Chris Paul, NBA, baseball's Giants receive humanitarian awards

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Wednesday, July 13, 2016

Chris Paul of the Los Angeles Clippers was named Sports Humanitarian of the Year, while the San Francisco Giants won for Sports Humanitarian Team of the Year and the NBA received the League Humanitarian Leadership Award at Tuesday's festivities in Los Angeles.

The second annual Sports Humanitarian of the Year Awards celebrated those who have used the power of sports to make a positive impact on society.

The event was hosted by Laila Ali.

Bank of America won the Corporate Community Impact Award.

Through his Chris Paul Family Foundation, the point guard has melded education, sports and community. He has helped open a newly refurbished Boys & Girls Club in the Los Angeles neighborhood of Watts, part of a $1 million commitment his foundation has made to Boys & Girls Clubs across the country.

Through the Giants' Junior Giants program, they have been helping to put an end to the cycle of violence in impoverished areas around the region. The program is designed to build life skills using the power of sports, and a parent survey found that 76 percent of participants were engaged in more physical activity, 64 percent read more, 89 percent said their confidence was improved and 86 percent knew what to say or do about bullying.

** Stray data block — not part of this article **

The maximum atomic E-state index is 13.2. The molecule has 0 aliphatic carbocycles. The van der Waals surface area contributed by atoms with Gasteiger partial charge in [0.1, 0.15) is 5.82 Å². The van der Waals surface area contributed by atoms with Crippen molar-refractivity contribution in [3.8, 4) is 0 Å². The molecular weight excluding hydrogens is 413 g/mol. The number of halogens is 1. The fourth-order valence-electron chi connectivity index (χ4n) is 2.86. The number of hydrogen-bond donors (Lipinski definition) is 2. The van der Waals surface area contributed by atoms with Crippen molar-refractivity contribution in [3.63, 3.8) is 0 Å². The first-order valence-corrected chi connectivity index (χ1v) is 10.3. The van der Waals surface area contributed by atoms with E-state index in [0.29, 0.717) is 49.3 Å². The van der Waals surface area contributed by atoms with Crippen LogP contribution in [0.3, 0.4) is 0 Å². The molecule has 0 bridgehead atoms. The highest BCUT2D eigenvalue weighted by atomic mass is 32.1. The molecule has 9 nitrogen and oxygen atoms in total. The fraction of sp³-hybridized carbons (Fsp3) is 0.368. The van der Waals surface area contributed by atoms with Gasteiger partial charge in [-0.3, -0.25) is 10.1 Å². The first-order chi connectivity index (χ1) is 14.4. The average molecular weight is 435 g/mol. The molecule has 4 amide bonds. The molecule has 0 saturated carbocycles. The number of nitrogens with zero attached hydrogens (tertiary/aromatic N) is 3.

The NBA was honored with the first League Humanitarian Leadership Award for driving social impact. NBA Cares celebrated its 10th anniversary last year.

The Stuart Scott ENSPIRE Award, which recognizes individuals who have taken risks and used an innovative approach to help the disadvantaged through the power of sports, was presented thrice -- to tennis legend Billie Jean King, New England Patriots owner Robert Kraft and the 2015 University of Missouri football team.

King has championed equal pay, opportunities for women and advocating Title IX. Kraft is empowering small nonprofit organizations across New England to make an even greater impact through an innovative and strategic philanthropic program. And the Tigers inspired social change when they threatened to boycott a game to help end a student hunger strike that was a response to race issues on University of Missouri campus.